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An Arizona judge has suspended work over the weekend on a Republican-led effort to examine ballots from the 2020 election.

Arizona Democrats had filed a lawsuit on Thursday seeking to halt an audit, dismissing it as a partisan effort to validate false claims of election fraud.

On Friday, Judge Christopher Coury of the Maricopa County Superior Court granted their request for a pause until evidence can be presented at an 11:00 a.m. local time hearing on Monday.

The audit, which began Thursday, is being conducted by a Florida-based firm, Cyber Ninjas, that has never previously audited an election; the company’s founder, Doug Logan, also embraced pro-Trump conspiracy theories about voter fraud on his since-deleted Twitter account, the Mirror reported.

Friday’s order requires the company to hand over any documents detailing their internal procedures for the audit, “which should have been made immediately available to the public if this were a transparent or credible process,” Raquel Terán, chair of the Arizona Democratic Party, said in a statement.

Karen Fann, a Republican and president of Arizona’s state Senate, selected the company to conduct the examination in Maricopa County, home to Phoenix, which President Joe Biden won by more than 45,000 votes.

In a letter on Friday, Katie Hobbs, Arizona’s Democratic Secretary of State, called for a state investigation into the audit, expressing concern that ballots and election equipment had been handed over to a biased third party, “resulting in unauthorized and unmonitored access to both.”

A reporter from the Arizona Republic, Jen Fifeld, who attended the audit on Friday raised concerns that those examining the ballots could be in a position to alter them, noting that counting tables had blue pens on them. You are “supposed to only have red ink,” she noted, because the machines that count ballots will accept black or blue ink as a legitimate vote.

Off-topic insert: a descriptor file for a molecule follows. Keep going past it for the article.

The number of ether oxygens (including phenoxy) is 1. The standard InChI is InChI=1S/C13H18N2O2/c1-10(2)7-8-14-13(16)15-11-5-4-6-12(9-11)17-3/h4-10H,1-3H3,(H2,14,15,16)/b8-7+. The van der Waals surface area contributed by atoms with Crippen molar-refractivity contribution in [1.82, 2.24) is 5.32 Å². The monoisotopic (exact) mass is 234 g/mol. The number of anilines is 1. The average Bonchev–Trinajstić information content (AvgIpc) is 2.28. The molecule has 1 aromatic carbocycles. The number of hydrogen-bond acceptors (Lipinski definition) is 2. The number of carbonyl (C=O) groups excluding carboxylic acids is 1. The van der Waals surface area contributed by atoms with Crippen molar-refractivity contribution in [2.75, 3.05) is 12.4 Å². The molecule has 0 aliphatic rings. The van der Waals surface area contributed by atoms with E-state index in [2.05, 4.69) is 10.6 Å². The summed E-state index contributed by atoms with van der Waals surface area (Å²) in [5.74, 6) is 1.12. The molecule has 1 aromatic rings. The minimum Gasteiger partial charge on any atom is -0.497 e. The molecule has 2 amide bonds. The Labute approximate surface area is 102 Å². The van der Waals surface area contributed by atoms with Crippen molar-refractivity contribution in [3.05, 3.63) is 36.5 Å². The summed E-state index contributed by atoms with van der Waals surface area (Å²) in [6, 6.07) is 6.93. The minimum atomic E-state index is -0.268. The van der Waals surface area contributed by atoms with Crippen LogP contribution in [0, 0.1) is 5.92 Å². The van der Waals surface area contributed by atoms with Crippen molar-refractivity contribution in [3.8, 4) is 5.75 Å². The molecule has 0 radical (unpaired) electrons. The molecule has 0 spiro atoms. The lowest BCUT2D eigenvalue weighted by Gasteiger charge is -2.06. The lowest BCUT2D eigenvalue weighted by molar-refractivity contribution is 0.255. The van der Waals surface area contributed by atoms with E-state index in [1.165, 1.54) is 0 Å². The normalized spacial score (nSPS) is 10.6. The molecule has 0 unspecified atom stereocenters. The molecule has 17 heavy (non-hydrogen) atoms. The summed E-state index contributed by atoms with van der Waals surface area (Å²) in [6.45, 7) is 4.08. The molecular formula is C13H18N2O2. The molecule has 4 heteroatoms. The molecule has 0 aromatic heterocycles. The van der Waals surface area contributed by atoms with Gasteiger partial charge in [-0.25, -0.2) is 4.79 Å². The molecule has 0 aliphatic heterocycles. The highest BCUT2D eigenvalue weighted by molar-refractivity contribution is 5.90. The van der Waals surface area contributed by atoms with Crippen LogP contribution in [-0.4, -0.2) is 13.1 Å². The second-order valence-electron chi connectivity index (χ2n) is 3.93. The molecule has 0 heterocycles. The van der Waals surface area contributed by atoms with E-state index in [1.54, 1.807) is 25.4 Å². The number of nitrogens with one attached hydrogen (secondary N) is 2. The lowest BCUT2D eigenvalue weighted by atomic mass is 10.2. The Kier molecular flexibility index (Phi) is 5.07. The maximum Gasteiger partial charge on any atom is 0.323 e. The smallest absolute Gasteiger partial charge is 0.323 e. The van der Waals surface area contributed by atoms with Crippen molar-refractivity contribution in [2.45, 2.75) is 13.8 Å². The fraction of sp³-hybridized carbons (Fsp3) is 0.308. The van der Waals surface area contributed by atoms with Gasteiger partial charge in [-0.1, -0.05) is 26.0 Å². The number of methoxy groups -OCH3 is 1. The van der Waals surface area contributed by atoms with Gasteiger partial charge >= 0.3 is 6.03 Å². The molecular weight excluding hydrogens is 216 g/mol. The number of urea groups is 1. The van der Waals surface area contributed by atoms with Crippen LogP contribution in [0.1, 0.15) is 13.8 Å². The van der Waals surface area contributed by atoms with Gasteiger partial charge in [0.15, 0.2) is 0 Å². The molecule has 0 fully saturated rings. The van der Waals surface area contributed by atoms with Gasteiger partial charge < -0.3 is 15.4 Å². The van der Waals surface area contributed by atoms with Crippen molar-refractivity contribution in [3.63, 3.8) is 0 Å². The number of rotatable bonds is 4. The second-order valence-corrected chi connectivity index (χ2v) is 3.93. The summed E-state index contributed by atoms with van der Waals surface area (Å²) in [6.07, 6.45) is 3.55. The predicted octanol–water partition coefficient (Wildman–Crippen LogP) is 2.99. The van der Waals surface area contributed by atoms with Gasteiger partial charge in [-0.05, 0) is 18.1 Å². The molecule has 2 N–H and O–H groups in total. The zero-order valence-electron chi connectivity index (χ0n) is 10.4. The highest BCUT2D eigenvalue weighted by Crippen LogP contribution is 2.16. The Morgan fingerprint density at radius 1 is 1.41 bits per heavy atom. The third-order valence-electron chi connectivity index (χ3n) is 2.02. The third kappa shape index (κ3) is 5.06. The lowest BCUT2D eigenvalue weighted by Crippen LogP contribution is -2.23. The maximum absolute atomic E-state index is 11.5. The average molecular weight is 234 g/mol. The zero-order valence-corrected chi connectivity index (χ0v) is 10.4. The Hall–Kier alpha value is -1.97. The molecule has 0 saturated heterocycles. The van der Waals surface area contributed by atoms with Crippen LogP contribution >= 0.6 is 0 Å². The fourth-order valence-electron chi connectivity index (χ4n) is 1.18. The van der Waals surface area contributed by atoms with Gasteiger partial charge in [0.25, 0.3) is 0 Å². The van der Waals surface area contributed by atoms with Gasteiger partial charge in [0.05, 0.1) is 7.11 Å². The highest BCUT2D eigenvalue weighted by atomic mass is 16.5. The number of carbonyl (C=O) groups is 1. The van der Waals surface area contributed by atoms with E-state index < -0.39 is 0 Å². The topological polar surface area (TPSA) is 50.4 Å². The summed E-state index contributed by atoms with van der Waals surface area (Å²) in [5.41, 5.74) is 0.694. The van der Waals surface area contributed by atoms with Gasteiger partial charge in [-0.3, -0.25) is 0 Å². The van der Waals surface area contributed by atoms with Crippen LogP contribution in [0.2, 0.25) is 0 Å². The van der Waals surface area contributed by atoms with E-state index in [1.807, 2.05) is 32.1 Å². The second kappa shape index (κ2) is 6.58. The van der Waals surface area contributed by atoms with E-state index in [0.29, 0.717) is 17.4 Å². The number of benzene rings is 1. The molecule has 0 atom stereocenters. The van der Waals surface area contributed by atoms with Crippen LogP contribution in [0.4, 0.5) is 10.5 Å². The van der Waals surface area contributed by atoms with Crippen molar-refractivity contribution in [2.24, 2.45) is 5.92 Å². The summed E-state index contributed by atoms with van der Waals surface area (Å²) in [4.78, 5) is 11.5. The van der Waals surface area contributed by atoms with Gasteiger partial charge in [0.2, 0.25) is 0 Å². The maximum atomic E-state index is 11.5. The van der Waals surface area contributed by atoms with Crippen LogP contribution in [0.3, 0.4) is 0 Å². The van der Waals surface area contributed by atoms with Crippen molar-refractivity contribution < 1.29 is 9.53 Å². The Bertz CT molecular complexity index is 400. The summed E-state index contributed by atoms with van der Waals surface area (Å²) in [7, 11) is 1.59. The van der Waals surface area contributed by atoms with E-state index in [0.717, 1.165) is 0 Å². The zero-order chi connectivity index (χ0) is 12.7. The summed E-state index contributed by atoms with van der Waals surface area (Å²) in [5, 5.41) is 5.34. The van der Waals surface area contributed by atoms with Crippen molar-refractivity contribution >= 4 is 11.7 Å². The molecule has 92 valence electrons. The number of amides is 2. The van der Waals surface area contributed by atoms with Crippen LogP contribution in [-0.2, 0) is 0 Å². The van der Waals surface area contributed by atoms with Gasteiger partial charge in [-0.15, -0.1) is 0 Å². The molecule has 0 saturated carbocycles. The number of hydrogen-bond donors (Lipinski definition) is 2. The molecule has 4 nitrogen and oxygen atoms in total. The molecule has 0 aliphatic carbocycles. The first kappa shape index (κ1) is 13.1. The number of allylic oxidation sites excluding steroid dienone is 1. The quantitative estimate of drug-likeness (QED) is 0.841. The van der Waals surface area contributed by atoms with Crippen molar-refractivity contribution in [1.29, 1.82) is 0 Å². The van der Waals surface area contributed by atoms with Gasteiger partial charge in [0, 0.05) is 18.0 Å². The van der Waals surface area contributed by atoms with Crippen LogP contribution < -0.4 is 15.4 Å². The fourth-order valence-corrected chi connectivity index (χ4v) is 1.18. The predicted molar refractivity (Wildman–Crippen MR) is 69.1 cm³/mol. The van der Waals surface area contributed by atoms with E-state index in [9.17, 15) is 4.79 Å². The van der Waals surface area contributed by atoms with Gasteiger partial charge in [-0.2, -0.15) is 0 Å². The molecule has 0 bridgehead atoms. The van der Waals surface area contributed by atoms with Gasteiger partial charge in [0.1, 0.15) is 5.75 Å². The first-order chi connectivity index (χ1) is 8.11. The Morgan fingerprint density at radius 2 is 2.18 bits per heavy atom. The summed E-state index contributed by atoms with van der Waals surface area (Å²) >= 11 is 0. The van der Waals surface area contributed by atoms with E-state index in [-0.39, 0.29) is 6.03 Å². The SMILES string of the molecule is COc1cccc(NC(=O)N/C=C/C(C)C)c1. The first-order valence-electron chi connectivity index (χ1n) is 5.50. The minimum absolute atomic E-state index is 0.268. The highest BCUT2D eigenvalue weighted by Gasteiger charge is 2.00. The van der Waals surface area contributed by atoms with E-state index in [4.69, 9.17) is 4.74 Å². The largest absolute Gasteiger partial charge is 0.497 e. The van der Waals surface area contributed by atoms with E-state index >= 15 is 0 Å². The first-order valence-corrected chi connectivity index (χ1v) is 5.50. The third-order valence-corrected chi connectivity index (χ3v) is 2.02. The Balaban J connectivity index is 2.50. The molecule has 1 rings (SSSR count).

Arizona Attorney General Mark Brnovich, a Republican, has however declined to intervene. In a letter sent Friday, he rejected Hobbs’ call for an investigation by his office, saying that her citation of media reports suggesting impropriety “does not meet the standard of a credible allegation.”

Fann, for her part, did not respond to a request for comment.

The loser of the 2020 election, former President Donald Trump, has backed the state Senate’s effort to reexamine the results in Maricopa County, which he won in 2016. In a statement on Friday, he accused Democrats of resorting to lawyers in an effort to have their supposed election fraud in the GOP-run county “concealed”; he also alleged that the state’s Republican Gov. Doug Ducey, a former ally, was inexplicably collaborating with his political foes.

But the former president’s claims of fraud — vague and ever-shifting — were all debunked months ago, including by members of his own party. Last fall, the Trump campaign promoted a conspiracy theory, known as “SharpieGate,” that alleged ballots from Republicans were being invalidated. Poll workers, the story went, had handed in-person voters permanent markers, instead of pens, knowing that these voters would lean GOP and that the writing utensil would spoil their ballots.

In fact, as both federal officials and Arizona’s Republican Attorney General noted at the time, permanent markers were the preferred tool for completing one’s ballot. And references in the state’s online database to some residents having their votes “canceled,” which had been cited as a smoking gun, referred only to those who had voted in person after having requested a mail-in ballots: It was the unused mail-in ballot that was canceled, not the one filled out the day of the election with a Sharpie, illustrating that it was not possible to engage in election fraud by voting twice.

Allies of the former president also promoted the unsubstantiated theory, among others, that Biden received thousands of mail-in ballots from fictitious voters. That claim was rejected by local Republicans who voted to certify the election results in Arizona’s most populous county.

“In a free democracy, elections result in some people’s candidates losing,” Board of Supervisors President Clint Hickman, a Republican, said at the time. Hickman said he was disappointed that Trump lost but that there was no evidence to suggest the vote was inaccurate, much less any that would justify negating the outcome.

“I’m not going to violate the law or deviate from my own moral compass,” Hickman said, “as some have pushed me to do.”

Have a news tip? Email this reporter: cdavis@insider.com

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Warby Parker is staffing up its corporate team with an eye towards 'public company readiness'